Science  11 Mar 2005:
Vol. 307, Issue 5715, pp. 1539

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  1. COMMUNITY SITE: Racing Light

    Particles whipping around inside an accelerator fire off x-rays and infrared andultravioletlight. Once dismissed as an annoyance, these intense beams now help researchers probe protein structure, gauge the strength of materials, and tackle many other questions. The new site, sponsored by 17 accelerator facilities, serves as a meeting place for scientists who work with so-called synchrotron light. By paging through a directory, visitors can find out how to sign up for beam time at, say, the Advanced Light Source in Berkeley, California, or the Photon Factory in Japan. The site also rounds up a wealth of resources, from a phone book of European crystallographers to a database for comparing 3D protein structures, and includes a gallery of images such as a diamond-anvil cell for analyzing samples at high pressure.

  2. EXHIBITS: The Sum of Human Knowledge

    Twenty-six years in the making, the Encyclopédie (1751–1777) ranks as one of the intellectual landmarks of the Enlightenment. The work's main editor, the French philosopher and gadfly Denis Diderot (1713–1784), sought not only to summarize human learning but also to foster critical thinking. Thanks to volunteer translators, you can now read more than 100 of the Encyclopédie articles at this site from the University of Michigan, Ann Arbor. Translated scientific articles touch on everything from alchemy to probability to the natural history of raccoons. Some entries attempt to reason through questions we're still pondering today, such as whether life exists elsewhere in the solar system. The moon lacks an atmosphere, Jupiter appears too turbulent, and comets undergo temperature extremes, the author concludes: “What living bodies would be able to withstand that extraordinary heat on one hand and extreme cold on the other?”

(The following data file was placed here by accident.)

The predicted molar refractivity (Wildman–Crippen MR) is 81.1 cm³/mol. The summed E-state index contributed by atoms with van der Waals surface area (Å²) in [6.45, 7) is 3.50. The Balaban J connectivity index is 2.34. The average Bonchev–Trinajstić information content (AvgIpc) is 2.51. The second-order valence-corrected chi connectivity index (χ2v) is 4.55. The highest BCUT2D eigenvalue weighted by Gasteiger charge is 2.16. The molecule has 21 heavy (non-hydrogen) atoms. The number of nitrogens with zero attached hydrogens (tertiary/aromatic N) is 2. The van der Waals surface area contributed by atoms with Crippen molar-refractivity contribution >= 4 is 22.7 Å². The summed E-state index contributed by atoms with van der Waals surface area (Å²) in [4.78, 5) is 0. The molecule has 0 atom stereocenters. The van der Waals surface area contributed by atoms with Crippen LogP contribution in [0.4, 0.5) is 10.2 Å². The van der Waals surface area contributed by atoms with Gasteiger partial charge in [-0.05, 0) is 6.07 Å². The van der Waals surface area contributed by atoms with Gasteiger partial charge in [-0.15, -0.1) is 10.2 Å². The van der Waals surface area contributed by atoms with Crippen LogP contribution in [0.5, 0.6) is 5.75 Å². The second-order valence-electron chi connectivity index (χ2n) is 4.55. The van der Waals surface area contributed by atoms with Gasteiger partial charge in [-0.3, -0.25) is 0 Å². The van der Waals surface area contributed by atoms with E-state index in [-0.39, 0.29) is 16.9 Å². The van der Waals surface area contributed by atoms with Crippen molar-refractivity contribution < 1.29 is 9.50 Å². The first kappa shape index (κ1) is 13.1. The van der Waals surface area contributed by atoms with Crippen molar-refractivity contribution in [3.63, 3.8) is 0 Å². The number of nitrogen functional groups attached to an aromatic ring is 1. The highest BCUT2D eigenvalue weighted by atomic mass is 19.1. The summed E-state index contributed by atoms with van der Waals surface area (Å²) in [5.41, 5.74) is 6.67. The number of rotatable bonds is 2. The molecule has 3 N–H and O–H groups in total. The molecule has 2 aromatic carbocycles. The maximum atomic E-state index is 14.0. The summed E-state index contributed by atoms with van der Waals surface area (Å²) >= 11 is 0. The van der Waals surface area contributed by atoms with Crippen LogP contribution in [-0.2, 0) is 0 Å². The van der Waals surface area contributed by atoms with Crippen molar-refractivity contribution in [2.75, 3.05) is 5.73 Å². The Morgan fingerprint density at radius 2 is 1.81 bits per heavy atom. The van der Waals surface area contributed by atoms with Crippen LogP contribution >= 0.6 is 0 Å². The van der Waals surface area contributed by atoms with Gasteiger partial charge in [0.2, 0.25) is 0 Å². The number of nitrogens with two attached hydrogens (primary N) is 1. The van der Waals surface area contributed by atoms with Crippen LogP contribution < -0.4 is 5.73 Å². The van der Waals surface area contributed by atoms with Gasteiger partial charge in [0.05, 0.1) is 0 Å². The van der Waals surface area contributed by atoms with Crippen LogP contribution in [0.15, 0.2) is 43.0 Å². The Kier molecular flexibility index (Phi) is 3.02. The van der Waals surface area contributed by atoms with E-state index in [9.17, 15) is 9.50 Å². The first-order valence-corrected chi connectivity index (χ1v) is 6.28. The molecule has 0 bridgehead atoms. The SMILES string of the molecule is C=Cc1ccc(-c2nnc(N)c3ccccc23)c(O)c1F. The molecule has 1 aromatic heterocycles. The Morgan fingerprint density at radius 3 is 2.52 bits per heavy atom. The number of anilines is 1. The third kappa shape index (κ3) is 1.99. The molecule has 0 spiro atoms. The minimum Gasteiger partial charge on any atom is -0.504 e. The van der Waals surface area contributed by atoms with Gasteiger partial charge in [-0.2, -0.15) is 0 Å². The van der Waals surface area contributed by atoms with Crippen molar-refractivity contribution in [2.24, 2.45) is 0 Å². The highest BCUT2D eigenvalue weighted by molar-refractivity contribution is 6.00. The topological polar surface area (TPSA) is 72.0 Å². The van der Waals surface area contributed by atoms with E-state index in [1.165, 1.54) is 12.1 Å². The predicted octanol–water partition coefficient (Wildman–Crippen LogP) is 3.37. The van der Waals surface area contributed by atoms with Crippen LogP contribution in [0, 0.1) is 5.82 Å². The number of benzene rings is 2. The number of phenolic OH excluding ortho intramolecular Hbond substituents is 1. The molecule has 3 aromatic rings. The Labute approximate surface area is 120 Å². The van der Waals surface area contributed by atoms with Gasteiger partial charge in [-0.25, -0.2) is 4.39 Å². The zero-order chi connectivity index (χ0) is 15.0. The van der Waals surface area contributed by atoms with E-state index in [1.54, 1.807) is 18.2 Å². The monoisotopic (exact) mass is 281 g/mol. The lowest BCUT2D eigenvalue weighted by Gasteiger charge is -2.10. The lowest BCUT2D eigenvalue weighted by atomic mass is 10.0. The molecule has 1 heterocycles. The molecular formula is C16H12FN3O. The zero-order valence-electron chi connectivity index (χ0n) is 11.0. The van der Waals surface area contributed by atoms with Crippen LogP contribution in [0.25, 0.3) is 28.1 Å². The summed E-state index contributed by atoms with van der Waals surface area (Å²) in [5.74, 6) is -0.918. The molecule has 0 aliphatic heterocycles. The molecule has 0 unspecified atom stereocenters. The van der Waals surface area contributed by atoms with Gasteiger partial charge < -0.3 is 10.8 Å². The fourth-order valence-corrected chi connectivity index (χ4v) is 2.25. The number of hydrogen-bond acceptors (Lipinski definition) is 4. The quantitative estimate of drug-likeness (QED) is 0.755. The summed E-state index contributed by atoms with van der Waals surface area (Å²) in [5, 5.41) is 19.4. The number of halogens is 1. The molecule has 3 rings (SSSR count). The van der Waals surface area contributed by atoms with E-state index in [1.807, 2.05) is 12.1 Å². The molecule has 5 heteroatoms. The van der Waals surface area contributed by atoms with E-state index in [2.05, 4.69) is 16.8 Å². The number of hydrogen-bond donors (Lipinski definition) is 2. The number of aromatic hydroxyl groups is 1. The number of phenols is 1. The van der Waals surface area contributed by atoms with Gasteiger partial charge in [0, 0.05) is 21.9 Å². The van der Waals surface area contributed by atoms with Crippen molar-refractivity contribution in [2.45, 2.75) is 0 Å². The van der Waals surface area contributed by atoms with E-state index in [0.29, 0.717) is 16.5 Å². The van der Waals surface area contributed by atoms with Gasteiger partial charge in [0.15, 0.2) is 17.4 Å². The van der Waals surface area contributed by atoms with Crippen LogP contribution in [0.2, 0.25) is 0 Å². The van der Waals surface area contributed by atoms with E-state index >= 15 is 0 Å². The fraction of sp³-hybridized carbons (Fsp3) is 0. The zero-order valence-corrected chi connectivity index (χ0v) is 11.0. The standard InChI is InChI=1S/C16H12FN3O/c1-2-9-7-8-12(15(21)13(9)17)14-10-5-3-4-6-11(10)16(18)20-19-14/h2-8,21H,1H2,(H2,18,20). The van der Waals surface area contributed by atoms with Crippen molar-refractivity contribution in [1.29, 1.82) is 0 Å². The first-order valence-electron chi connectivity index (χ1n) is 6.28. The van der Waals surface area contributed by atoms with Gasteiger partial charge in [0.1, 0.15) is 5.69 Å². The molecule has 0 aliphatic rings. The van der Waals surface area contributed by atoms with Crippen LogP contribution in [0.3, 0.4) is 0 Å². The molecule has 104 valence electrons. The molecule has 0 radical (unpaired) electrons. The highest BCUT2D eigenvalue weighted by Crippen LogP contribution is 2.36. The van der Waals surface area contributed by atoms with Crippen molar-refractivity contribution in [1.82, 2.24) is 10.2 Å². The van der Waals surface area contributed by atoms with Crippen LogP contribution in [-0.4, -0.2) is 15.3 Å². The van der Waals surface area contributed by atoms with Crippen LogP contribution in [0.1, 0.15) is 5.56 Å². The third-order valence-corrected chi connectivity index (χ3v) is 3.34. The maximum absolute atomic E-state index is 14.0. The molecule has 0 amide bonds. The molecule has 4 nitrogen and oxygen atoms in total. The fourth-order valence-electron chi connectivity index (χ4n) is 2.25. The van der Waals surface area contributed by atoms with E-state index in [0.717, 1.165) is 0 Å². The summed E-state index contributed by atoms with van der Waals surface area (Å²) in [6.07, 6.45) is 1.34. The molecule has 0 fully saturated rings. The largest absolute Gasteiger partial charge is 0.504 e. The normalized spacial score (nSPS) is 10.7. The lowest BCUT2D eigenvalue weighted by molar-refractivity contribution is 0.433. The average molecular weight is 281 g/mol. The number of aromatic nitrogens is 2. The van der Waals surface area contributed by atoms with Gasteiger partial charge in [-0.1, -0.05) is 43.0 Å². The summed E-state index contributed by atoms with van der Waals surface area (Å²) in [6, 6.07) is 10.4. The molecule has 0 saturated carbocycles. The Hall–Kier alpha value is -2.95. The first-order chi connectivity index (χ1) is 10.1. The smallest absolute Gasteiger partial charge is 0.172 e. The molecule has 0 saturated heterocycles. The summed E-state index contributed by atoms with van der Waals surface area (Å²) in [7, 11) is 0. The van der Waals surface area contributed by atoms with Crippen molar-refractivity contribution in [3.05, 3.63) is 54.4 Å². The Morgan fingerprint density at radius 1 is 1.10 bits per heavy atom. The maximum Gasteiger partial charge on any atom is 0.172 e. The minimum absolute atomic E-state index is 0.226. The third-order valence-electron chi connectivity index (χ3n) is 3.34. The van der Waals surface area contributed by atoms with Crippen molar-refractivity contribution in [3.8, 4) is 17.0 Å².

3. TOOLS: Only Connect

    Tracing the interacting molecules that keep a cell running is trickier than keeping track of all the characters in Tolstoy's War and Peace. Puzzled readers can turn to Cliffs Notes, while researchers can keep their biochemical networks straight with Cytoscape, a free program for charting and analyzing inter-related genes, proteins, and other molecules. Created by the Institute for Systems Biology, the University of California, San Diego, and other organizations, the software lets users feed in their own data or standard files of molecular interactions from sites such as BIND. The program weaves the information into a map of molecular relationships. Cytoscape can also accept data on gene activity determined by microarrays, allowing users to infer hypotheses about which pathway produces a particular gene-expression pattern.

  4. DATABASE: Standard of Normalcy

    Some genes crank up their activity in illnesses such as cancer and atherosclerosis, while others get lazy. To identify these changes in activity patterns, researchers need to know how hard the genes work in healthy tissue. Aimed at cancer researchers, drug designers, and other scientists, the new Oncogenomics Normal Tissue Database from the National Cancer Institute provides the baseline data for comparison. After completing a free registration, users can delve into expression results for nearly 19,000 genes in 19 organs, from the adrenal glands to the uterus. The collection caches microarray measurements on fresh tissue samples from apparently hale people who died between the ages of 3 months and 39 years, and the gene roster includes most of the ones that keep cells operating.

  5. IMAGES: What the Bees See

    To our eyes, a narcissus flower looks uniformly yellow, but a camera that captures ultraviolet (UV) light reveals the flower's speckles, streaks, and splashes. Many flowers use these hidden patterns to signal bees and other pollinators, which can detect UV light. For a bee's-eye view of more than 100 plant varieties, check out this gallery from Bjørn Rørslett, a retired water scientist and photographer from Oslo, Norway. A geranium's “bull's-eye” pattern, for example, functions like the runway lights at an airport, guiding approaching insects to a touchdown at the flower's center, where nectar and pollen await.